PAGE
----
Soon after my arrival here, discussion that took place was naturally about what has changed and what remains the same since my last visit. The house is located down a dead-end little dirt track opposite hills and fields. Apparently, someone down this road started a petition in order to gain permission from the local council to cut down the trees along the hedge on the other side of the track, because they were 'blocking the view'. It seems enough residents of this road signed the petition for their will to prevail, and I don't suppose any local council anywhere has ever been averse to chopping down trees, anyway, since the prime delight of all who serve on such councils seems to be to vandalise all that is beautiful in the world and replace it with all that is petty and mundane. Trees spoiling the view? What sort of education, in what sort of culture, have these people had? The trees are the view. Naturally, I heaved a sigh, and quietly wished unpleasant death to visit all those who had signed the petition, as soon as possible. And, perhaps not as naturally, but with myself, at least, quite expectedly, I also felt guilty for wishing such a thing.

Later, walking by myself on the hill near the house, which overlooks the sea, I realised again that the closest I come to well-being is when I am among trees. I feel that I am myself again, and nothing of that other world - the human world - matters. It came to me also, as I walked the hill in the green and grey cool of dove-boughed avenues, that it is only proper that I should despise the mass of humanity; the mass of humanity is despicable. There is nothing wrong with my anger, and if I felt as naturally myself at all times as I do when walking among the trees I have known since childhood, then I would be quite calm about my anger, and there would be no malice in it. Even if I wished death upon some idiot - (isn't that line from the Bowie song, "I could spit in the eyes of fools", actually, absolutely right? - it would be wished without malice. It would be of the moment, and the next moment, purified, I would forget it.

I hear also that developers have plans - so far thwarted - for the currently wild slope from the edge of this dirt track to the valley below. I hereby wish unpleasant death to come speedily upon any would-be developers, and call upon the gods of the Owl cults, with their wrenching needle talons, to shred the developers's hearts, that they might die shrieking like little girls while blood pours in gouts from mouth, ears and eyes.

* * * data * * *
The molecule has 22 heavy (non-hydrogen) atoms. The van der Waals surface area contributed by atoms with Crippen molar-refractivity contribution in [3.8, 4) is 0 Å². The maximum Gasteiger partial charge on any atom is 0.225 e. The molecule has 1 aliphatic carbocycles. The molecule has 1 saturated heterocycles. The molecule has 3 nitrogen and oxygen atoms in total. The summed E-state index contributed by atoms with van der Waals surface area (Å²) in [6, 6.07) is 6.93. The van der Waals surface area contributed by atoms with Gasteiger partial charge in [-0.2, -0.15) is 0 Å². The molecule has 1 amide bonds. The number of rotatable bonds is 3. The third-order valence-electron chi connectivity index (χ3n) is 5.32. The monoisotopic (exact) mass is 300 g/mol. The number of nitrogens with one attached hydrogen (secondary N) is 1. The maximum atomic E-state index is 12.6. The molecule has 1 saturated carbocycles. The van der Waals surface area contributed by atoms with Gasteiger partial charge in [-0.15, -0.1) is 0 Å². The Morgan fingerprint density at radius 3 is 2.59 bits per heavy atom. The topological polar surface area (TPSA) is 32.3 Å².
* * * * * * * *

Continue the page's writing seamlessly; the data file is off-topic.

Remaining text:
I write that quite without malice, of course.

This brings me to Dare Wright, who has a place of honour in my temple - an altar of her own. It was quite natural that, coming back to Devon this time, and ferreting among my old books, I should in particular wish to find the works of Dare Wright, which were known to me as a child, but which in adult life have only ever been a memory. They were easily found. There were two of them (there may have been another, which has disappeared), The Lonely Doll and The Little One. The former appears to be a second edition, and the latter a first. They are musty in a way that complements the pictures and the stories wonderfully. I have not read these books since childhood, so it was quite possible that, adult in years now, I would be disappointed by what I read. But I was not.

It seems to me that Dare Wright is a true original, and has done what originals do. Not only has she expressed something original, but her means of expression has been original, too, and it is perhaps this latter half of creative originality that so often baffles people, though the two halves are hard to separate. In any case, I feel that Dare Wright is someone who created with love, and it is no wonder, therefore, that so many in the world - dull-witted newspaper columnists and others who may as well sit on the local council and plan which trees they are next to murder - think that her work was kitsch, or that she was a crank, or, as Houellebecq wrote of "moralists" in connection to Lovecraft's hatred of adult life, "utter vague opprobrious grumblings while waiting for a chance to strike with their obscene intimations". The obscene intimations of the dull and dull-witted defenders of adulthood in this case are, predictably, to do with Dare Wright's sex life, or her lack of one, over which they hold a prurient clinic in the arrogant manner of psychiatrists, sure that they have more insight into Dare Wright's 'problems' than she had.